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Canon XL and GL Series DV Camcorders
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Old November 26th, 2004, 09:21 PM   #31
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low light question

On b&h, they state that the XL2 is 5.5 Lux with f/1.6 in 60i Mode. Is the noise reduction feature making up for the poor 5.5 rating? BTW-Im not quetioning the XL2, ive seen plenty of extremely low light footage with almost no noise, im just curious as to how its possible with a 5.5 lux rating.

John
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Old November 26th, 2004, 10:44 PM   #32
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Those ratings mean squat, since lots of manufacturers will get to a level where the image is unuseable to claim better low light numbers. It's a grey area, for example it can be tested with the gain cranked all the way up, sometimes even with a night vision effect, in order to get better sounding numbers.

And since the manufacturer and only the manufacturer makes the final call as to what is acceptable footage in low light conditions with their product, you can be pretty darn sure that what is an acceptable image to their biased eyes probably won't be for a serious camera operator.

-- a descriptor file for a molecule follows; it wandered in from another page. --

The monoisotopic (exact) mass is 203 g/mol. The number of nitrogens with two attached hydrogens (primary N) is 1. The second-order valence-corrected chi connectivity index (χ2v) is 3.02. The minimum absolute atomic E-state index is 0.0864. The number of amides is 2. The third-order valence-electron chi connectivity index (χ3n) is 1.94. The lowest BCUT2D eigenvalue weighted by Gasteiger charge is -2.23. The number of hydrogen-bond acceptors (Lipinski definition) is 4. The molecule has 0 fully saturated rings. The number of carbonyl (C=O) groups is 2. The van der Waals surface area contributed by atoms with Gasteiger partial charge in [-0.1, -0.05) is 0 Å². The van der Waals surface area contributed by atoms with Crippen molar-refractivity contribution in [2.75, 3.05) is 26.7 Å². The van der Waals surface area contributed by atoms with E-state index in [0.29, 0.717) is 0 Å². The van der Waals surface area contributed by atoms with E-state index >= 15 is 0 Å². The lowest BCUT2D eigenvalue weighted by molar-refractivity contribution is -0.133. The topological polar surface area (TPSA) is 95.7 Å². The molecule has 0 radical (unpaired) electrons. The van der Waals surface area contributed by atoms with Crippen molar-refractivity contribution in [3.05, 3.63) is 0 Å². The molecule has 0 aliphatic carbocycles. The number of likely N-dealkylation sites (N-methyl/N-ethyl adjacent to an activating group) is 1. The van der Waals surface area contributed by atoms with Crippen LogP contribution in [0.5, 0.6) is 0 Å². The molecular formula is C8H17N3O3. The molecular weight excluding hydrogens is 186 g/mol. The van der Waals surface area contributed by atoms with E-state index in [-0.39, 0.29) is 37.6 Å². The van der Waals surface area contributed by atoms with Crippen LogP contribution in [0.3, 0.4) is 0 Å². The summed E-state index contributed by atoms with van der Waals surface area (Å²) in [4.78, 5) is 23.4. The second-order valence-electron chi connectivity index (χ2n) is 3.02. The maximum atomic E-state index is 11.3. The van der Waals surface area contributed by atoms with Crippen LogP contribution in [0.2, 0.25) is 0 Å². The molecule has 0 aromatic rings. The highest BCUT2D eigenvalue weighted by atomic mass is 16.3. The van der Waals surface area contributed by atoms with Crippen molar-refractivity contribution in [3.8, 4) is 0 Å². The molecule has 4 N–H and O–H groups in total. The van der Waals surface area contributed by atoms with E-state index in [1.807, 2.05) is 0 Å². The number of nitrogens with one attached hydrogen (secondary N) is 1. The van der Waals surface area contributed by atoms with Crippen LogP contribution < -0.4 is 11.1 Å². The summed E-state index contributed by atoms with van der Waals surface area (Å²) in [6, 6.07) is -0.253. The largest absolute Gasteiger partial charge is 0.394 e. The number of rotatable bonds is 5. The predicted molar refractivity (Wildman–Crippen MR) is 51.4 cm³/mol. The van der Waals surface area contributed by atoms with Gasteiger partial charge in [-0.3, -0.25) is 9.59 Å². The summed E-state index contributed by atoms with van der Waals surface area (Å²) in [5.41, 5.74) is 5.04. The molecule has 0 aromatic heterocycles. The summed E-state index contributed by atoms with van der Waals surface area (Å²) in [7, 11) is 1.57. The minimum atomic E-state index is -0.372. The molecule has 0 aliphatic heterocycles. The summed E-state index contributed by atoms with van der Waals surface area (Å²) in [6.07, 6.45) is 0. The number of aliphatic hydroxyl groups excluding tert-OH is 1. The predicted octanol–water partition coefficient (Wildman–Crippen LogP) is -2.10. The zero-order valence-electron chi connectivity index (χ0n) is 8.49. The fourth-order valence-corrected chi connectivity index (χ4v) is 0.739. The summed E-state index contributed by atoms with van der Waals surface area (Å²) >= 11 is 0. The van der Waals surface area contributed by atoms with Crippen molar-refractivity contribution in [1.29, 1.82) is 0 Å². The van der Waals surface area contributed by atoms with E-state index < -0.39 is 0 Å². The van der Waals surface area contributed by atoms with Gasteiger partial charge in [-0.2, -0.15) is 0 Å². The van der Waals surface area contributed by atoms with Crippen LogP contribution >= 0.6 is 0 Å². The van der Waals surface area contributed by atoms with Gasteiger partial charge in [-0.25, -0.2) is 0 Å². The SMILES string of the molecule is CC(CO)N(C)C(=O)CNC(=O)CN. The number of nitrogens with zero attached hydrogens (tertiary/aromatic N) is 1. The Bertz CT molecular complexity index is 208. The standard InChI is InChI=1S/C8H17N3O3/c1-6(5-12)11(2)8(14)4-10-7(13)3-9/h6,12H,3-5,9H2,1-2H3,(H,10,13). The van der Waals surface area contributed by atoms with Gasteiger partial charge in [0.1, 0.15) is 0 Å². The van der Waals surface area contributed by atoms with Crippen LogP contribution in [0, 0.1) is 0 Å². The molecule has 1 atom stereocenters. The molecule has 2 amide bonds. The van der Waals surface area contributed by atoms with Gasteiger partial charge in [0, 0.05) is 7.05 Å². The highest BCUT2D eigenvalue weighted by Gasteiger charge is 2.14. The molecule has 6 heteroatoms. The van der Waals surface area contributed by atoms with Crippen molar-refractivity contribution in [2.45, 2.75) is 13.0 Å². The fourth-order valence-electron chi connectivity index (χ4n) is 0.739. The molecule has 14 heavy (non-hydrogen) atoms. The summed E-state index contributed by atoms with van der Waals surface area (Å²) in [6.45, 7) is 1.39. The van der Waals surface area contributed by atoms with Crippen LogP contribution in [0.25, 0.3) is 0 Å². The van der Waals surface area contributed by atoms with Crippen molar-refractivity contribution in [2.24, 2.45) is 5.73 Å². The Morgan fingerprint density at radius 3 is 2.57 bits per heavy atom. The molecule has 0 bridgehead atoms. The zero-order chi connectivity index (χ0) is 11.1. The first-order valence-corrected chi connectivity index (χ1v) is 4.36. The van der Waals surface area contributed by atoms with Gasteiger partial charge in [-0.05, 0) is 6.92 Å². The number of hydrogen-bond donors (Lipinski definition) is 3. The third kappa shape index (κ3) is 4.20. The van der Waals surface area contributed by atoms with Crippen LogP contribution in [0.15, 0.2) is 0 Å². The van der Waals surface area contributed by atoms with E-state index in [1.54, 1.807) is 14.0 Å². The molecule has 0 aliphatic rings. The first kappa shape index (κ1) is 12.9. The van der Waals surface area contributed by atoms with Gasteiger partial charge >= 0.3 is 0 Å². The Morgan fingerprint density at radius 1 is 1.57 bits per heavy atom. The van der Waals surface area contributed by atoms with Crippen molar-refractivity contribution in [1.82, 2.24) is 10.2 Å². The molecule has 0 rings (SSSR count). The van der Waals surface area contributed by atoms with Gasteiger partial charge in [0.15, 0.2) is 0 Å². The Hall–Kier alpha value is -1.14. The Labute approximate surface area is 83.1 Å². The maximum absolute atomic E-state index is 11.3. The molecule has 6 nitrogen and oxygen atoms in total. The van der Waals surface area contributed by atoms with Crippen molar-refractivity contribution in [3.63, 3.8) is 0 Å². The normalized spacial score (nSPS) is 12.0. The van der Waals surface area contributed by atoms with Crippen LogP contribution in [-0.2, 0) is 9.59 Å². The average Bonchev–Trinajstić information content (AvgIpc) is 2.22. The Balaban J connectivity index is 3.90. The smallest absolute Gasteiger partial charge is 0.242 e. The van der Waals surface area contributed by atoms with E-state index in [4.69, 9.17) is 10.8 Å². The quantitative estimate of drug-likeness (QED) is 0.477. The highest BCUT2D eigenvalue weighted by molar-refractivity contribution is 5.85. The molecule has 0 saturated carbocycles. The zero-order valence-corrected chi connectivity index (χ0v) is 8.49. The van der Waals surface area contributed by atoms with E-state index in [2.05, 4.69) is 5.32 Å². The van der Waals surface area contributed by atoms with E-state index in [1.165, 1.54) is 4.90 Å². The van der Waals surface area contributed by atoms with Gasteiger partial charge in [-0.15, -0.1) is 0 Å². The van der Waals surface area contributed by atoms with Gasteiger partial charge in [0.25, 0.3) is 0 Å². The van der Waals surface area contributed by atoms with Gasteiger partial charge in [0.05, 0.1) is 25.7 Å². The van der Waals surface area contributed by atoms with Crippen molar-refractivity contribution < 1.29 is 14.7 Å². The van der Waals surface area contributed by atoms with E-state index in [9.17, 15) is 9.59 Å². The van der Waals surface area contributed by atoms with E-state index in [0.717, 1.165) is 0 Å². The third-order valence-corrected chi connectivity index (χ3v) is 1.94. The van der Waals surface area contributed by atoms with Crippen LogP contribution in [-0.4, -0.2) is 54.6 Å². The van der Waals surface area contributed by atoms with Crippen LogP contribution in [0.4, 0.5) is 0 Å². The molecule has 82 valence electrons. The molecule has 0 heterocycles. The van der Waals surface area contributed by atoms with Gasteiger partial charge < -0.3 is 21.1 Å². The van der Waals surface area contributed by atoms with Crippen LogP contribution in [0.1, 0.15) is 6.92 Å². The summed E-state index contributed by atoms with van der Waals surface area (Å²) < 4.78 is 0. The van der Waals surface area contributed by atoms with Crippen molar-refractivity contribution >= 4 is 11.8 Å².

Trust your eyes, those numbers in the consumer and prosumer world are marketing gimmicks and nothing more, just like the frequency range of a mic without a +/- 2db specification. They are not an accurate measure based on a standard across the industry.

As an XL2 owner I can attest that it is indeed a fantastic camera in low light situations.
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Old November 26th, 2004, 11:05 PM   #33
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I agree david, the footage speaks for itself. Even if it is a more accurate number though, it wasnt a good marketing move by canon.


John
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Old November 28th, 2004, 08:24 AM   #34
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From the XL2 manual : Minimum ilumination is 0.7 lux in 60i, 1/8 shutter, F/1.6 aperture, +18dB gain, with the 20x IS lens, in manual mode. But no indication what IRE a, say, 90 % white card produces. This corresponds to 5.5 lux at 1/60 shutter.
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Old November 29th, 2004, 12:11 PM   #35
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I love this camera but I personally feel the low light capabilites are not its strong suit. I consistently have to bump the gain to +3 or sometimes +6 to achieve the same exposure as my partners original DVX100 (non A). The quality of the image is still very good but there is a little noise. My point is that more pixels crammed into a smaller area of a 1/3 inch CCD means that it will be less sensitive to light.